Expression of p NTR has been linked
Expression of p75NTR has been linked to several aspects of aggressive glioma growth, including migration and invasion, by various mechanisms in a large number of elegant studies , , , . Our study adds to this literature by demonstrating specific roles in hypoxic tumor cells and regulation of the phenotypic cellular Cy5 Firefly Luciferase mRNA to oxygen shortage. These studies together support the development of therapeutic strategies to target p75NTR and its signaling in glioma, and there are several conceivable strategies that may be employed to this end. Like many other cell surface markers associated with aggressive brain tumor growth like Notch and CD44, p75NTR is a substrate of γ-secreatase and may be sensitive to γ-secretase inhibitors. In our study, we complemented RNAi targeting of p75NTR with the use of the Ro 08–2750 inhibitor of p75NTR – ligand interactions. This inhibitor was effective in diminishing hypoxia-induced stemness dependent on p75NTR in our in vitro setting, and should be evaluated further for in vivo use.
Conclusions Taken together, our findings highlight p75NTR as a regulator of the hypoxic response of glioma cells, and a sustainer of glioma stemness. Targeting p75NTR may offer a new therapeutic strategy against aggressive brain tumors.
Acknowledgements We thank Christina Möller for her skillful technical assistance. We thank Prof. M. Chao for kindly providing the p75NTR antibody and plasmids, and Prof. P. Barker for plasmids. We thank the human glioblastoma cell culture resource (www.hgcc.se) (Lene Uhrbom, Bengt Westermark, Karin Forsberg Nilsson and Sven Nelander, Uppsala University, Sweden) for the primary human GBM samples. This work was supported by grants from the Swedish Research Council (2014-2406), the Ragnar Söderberg Foundation (M20/16), the Swedish Childhood Cancer Foundation (TJ2014-0016, PR2017-0040), the Swedish Cancer Society (2016/328), Ollie & Elof Ericssons foundation, Jeanssons stiftelser, the Gyllenstierna Krapperup's Foundation, Gunnar Nilssons cancerstiftelse, the Segerfalk foundation, the Crafoord foundation, Gösta Miltons donationsfond, the Mary Beve foundation, and Magnus Bergvalls stiftelse.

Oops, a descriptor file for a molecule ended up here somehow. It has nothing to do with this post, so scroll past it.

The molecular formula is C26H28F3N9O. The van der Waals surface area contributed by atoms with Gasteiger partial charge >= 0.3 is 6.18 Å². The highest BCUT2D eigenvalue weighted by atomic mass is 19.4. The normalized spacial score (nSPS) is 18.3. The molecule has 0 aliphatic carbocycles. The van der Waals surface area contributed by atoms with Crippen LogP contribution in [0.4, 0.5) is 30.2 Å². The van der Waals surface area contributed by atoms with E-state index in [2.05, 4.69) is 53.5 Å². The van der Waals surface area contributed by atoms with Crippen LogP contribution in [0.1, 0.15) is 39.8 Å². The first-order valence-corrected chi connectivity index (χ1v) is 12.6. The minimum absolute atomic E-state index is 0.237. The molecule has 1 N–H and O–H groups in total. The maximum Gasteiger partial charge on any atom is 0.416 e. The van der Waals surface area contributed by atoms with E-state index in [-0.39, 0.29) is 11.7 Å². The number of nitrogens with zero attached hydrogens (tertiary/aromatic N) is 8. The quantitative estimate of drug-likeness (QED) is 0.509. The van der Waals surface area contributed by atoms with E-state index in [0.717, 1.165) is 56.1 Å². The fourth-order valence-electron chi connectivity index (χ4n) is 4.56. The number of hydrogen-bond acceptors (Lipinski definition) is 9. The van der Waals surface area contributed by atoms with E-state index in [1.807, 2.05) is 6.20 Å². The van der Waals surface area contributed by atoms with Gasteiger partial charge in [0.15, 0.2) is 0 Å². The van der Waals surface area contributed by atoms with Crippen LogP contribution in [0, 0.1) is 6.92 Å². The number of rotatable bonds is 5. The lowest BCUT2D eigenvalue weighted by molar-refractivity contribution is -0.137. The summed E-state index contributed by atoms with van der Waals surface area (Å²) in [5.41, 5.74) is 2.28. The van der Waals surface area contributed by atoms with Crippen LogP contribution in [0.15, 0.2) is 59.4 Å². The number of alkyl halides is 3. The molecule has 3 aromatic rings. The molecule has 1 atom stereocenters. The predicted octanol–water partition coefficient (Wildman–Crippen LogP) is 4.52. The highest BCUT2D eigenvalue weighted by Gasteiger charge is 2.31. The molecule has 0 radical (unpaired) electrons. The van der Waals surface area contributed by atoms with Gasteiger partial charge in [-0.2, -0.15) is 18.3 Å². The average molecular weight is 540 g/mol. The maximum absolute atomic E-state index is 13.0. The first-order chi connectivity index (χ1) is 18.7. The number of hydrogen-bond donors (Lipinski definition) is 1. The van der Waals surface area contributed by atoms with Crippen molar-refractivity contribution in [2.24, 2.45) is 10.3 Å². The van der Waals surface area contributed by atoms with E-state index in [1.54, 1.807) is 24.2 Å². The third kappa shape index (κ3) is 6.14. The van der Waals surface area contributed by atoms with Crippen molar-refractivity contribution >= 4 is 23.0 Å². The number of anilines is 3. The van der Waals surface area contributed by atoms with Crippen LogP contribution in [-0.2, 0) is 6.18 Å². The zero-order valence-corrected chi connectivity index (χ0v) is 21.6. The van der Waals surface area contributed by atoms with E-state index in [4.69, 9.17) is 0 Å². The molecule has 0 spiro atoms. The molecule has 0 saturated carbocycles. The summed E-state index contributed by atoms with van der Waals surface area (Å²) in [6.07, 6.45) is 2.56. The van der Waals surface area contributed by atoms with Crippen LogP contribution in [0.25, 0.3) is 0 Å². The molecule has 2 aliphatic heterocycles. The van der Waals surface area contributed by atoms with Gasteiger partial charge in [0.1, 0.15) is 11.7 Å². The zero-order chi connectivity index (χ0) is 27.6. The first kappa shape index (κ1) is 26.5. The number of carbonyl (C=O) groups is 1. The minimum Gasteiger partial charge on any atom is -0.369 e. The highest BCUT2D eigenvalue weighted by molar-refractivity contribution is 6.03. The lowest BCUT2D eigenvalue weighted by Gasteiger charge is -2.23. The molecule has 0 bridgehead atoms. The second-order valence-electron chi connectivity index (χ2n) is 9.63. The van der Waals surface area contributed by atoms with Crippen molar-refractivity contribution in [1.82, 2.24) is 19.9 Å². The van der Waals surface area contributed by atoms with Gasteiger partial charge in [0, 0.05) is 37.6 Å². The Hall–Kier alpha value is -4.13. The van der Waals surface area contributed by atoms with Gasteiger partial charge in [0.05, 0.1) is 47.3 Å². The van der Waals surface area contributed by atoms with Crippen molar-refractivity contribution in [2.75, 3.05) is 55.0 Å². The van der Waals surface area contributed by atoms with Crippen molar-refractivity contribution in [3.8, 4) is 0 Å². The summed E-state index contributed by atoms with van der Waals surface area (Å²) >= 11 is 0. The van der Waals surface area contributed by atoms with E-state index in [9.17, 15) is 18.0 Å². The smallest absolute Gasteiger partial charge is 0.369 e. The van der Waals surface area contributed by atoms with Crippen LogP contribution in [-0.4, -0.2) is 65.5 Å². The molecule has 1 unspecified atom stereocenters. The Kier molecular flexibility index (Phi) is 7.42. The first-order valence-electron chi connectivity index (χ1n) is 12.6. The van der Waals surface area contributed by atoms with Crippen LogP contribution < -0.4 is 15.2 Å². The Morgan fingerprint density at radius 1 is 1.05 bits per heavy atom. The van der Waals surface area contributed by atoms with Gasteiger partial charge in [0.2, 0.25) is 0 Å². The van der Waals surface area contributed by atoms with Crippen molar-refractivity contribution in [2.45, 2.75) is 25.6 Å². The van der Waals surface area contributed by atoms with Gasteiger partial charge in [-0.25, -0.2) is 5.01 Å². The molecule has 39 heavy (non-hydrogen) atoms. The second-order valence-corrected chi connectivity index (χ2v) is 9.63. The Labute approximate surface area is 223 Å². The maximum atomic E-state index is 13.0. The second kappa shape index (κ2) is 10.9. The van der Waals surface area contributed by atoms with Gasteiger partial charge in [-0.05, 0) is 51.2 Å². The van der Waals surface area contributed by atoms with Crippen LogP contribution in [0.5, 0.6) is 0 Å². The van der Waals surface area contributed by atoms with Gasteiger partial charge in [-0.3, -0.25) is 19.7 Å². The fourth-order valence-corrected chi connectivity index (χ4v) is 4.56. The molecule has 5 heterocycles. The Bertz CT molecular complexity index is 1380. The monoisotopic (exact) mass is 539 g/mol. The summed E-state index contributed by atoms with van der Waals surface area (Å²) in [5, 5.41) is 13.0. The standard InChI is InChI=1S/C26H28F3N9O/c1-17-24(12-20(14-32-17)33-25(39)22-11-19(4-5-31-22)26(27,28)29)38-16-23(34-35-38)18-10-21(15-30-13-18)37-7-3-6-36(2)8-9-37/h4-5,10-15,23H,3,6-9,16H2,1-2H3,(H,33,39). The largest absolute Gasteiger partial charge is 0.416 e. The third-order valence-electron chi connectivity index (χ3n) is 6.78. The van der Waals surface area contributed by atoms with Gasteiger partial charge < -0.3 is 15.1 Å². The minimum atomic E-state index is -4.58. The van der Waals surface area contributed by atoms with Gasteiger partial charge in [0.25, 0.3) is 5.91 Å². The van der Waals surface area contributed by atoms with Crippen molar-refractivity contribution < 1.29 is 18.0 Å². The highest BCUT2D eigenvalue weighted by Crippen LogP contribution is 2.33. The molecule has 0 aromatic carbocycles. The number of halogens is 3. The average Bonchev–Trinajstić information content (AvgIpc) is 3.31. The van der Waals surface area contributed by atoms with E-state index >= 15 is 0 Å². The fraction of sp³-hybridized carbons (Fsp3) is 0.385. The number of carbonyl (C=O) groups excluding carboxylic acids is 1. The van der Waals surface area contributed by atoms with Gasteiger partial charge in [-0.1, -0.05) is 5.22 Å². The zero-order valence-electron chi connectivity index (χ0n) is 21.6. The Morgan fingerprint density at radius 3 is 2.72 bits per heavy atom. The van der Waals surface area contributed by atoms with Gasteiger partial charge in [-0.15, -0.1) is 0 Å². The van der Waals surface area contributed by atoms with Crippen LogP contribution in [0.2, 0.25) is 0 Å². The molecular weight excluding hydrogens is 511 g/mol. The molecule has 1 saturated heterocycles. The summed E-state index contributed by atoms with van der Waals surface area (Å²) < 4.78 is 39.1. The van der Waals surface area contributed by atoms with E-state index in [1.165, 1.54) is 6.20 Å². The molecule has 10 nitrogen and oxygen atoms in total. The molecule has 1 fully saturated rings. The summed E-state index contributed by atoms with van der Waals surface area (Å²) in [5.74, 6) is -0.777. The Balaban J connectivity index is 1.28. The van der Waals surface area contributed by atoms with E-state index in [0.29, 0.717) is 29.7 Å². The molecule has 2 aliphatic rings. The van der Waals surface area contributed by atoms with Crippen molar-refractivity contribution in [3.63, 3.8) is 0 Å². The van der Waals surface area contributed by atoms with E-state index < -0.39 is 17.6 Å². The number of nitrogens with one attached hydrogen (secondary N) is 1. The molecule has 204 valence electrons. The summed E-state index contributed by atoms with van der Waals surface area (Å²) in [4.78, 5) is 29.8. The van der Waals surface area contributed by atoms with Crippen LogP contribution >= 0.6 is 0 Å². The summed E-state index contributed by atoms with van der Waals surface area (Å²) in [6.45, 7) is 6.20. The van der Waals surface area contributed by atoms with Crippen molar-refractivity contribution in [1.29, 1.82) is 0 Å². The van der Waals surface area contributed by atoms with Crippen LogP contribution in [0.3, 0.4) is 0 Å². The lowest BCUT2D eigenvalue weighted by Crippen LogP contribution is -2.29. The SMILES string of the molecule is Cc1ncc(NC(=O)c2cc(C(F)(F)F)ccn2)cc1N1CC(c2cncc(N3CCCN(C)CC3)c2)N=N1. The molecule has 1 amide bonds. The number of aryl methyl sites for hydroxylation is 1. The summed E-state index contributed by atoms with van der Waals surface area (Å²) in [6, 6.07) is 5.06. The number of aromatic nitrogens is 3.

Introduction Hypoxia inducible factor-1a (HIF-1a) is an important regulator of the cellular and systemic hypoxia response in both normal tissues and cancer cells. HIF-1a is involved in cell survival, apoptosis, cellular metabolic shift and cancer progression through its downstream effectors (Chowdhury et al., 2017; Obacz et al., 2013; Wang et al., 2011). HIF-1a is a key protein involved in the cellular response to hypoxia and its expression in bone marrow is stable and high (Zhang and Sadek, 2014). Low-oxygen microenvironment in the bone marrow is important and helpful to maintain self-renewal and differentiation of hematopoietic stem and progenitor cells (Zhang and Sadek, 2014). Studies found HIF-1a is helpful to maintain hematopoietic stem cells (HSCs)’ quiescence and self-renew. The response of HSC to ROS has been reported to be modulated by HIF-1a (Kocabas et al., 2012). HSCs lack of HIF-1a show elevated levels of ROS with decreased HSC quiescence and increased apoptosis (Kocabas et al., 2012). Moreover, numerous studies have demonstrated that reactive oxygen species (ROS) can modulate HIF stability and activity by affecting the rate of HIF-1a hydroxylation (Movafagh et al., 2015). HIF-1a regulates metabolism from the oxidant stress response to the modulation of glycolysis by stimulating expression of glucose transporters, glycolytic enzymes and glycolytic inducing factors (Zhang and Sadek, 2014). To meet their energy needs, glycolysis is used by HSCs in the bone marrow but not mitochondrial oxidative phosphorylation (Zhang and Sadek, 2014). In previous study, we found significantly increased ROS level and decreased HIF-1a protein level in bone marrow in benzene-exposed mice with hematotoxicity (Meng et al., 2016). Benzene is a well-known environmental and occupational pollutant and class I human carcinogen, widely used in petrochemical solvent and industry (Duarte-Davidson et al., 2001). Chronic benzene exposure can lead to multiple hematological disorders, such as aplastic anemia, myelodysplasia, and leukemia (Snyder, 2012). Although numerous studies on the mechanism of benzene toxicity have been done, including epidemiological study of population, animal experiments and molecular biology research, the exact mechanism of benzene hematotoxicity still need to be elucidated.